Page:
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Red Forman
09-04-2010, 08:13 PM
Per NY Times.....



For Ellis, a Long, Strange Trip to a No-Hitter


When Rich Harden of the Texas Rangers came off the disabled list last month to pitch six and two-thirds innings without allowing a hit, interrupted by his manager rather than the Minnesota Twins, it was a further devaluation of one of baseball’s most hallowed currencies: the no-hitter.

For those not named Nolan Ryan, the no-hitter is a rare and treasured event — consider that a Mets pitcher has never thrown one. This season, a perfect game allowed Dallas Braden of the Oakland Athletics to make a name for himself, at least for doing something other than shouting at Alex Rodriguez to get off his mound.

But this season, Braden is among five major league pitchers who have thrown no-hitters, not including the one that was broken up by umpire Jim Joyce. Another four potential no-hitters, including the one by Harden and three relievers, have been broken up in the ninth inning.

With a month remaining, baseball has not had so many no-hitters since 1991, when seven were thrown.

If it seems almost routine to throw a no-hitter now, then consider one that was not.

Forty years ago, Dock Ellis of the Pittsburgh Pirates raised the degree of difficulty to new, well, heights. He threw a no-hitter with Richard M. Nixon calling balls and strikes and Jimi Hendrix, wielding a Fender Stratocaster instead of a Louisville Slugger, digging in at home plate.

Or at least that is what he thought while pitching under the influence of LSD.

Ellis walked eight and hit a batter but beat the Padres, 2-0, before 9,303 fans who turned up at San Diego Stadium on June 12, 1970, for the opener of a doubleheader.

“I do think it’s a singularly majestic feat,” said Chris Isenberg, who last year produced “Dock Ellis and the LSD No-No,” an animated short film by James Blagden on Ellis’s no-hitter. “I have one experience on acid, and it involved staying up 72 hours straight and nearly having a nervous breakdown. I can’t imagine pitching a no-hitter on it. It’s like a perfect game times a million.”

Ellis, who died of liver disease at 63 in 2008, was one of baseball’s iconoclastic figures during the 1970s, when he was a mainstay of the Pirates’ rotation when they won the 1971 World Series. He helped the Yankees to the 1976 World Series, earning the American League comeback player of the year award, and also pitched briefly for the Mets.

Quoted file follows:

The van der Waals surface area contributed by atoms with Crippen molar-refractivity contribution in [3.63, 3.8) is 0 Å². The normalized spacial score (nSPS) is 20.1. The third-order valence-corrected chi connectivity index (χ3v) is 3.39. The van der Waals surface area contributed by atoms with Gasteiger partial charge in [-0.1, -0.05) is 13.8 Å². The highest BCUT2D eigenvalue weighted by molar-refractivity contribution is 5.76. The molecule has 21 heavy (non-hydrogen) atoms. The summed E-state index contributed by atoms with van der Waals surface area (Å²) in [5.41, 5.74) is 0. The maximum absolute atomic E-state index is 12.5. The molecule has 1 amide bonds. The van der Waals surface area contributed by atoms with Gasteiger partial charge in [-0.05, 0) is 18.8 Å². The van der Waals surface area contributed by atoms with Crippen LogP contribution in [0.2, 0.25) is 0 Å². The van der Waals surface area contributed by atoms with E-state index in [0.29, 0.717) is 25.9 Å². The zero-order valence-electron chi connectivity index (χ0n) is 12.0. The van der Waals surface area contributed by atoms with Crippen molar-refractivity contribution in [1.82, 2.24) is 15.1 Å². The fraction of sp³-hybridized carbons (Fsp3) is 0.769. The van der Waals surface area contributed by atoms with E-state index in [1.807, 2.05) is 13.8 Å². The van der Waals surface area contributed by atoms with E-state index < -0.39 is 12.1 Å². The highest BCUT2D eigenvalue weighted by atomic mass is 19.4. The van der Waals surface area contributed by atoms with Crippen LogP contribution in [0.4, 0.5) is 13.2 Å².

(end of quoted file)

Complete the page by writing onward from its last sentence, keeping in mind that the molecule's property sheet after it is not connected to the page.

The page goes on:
Ellis, who grew up in Los Angeles in an era when inner-city baseball thrived, wore curlers in his hair during batting practice, went into the stands and sat next to hecklers, and described himself as a baseball militant, speaking out about injustices in an era when players had much less power — and money — than they do today.

But it was Ellis’s claim, after he retired, that he threw his no-hitter while under the influence of LSD that cemented his standing as an icon of the sport’s counterculture era, making him an intriguing figure to artists, musicians, filmmakers and journalists — even after his death.

“Dock Ellis in the Country of Baseball,” a 1976 biography, was written with the poet laureate Donald Hall. Robin Williams has riffed on the no-hitter in a stand-up routine, and several musicians have written songs about it. Blagden’s film was shown at the Sundance Film Festival in January.

“People respond to it because of the sheer disbelief,” said Donnell Alexander, whose 2008 radio interview with Ellis for American Public Media was one of his last and is working on a script about him. “This story has been sitting there for 40 years, and you haven’t heard of it. Here’s this amazing out-of-body experience and nobody told us about it.”

Alexander’s report, recorded with his colleague Neille Ilel as part of a two-and-a-half-hour conversation at Ellis’s home in Apple Valley, Calif., was produced in the wake of the Mitchell report and soon after Roger Clemens testified before Congress that he had not used performance-enhancing drugs. Clemens was arraigned last Monday on charges that he lied to Congress.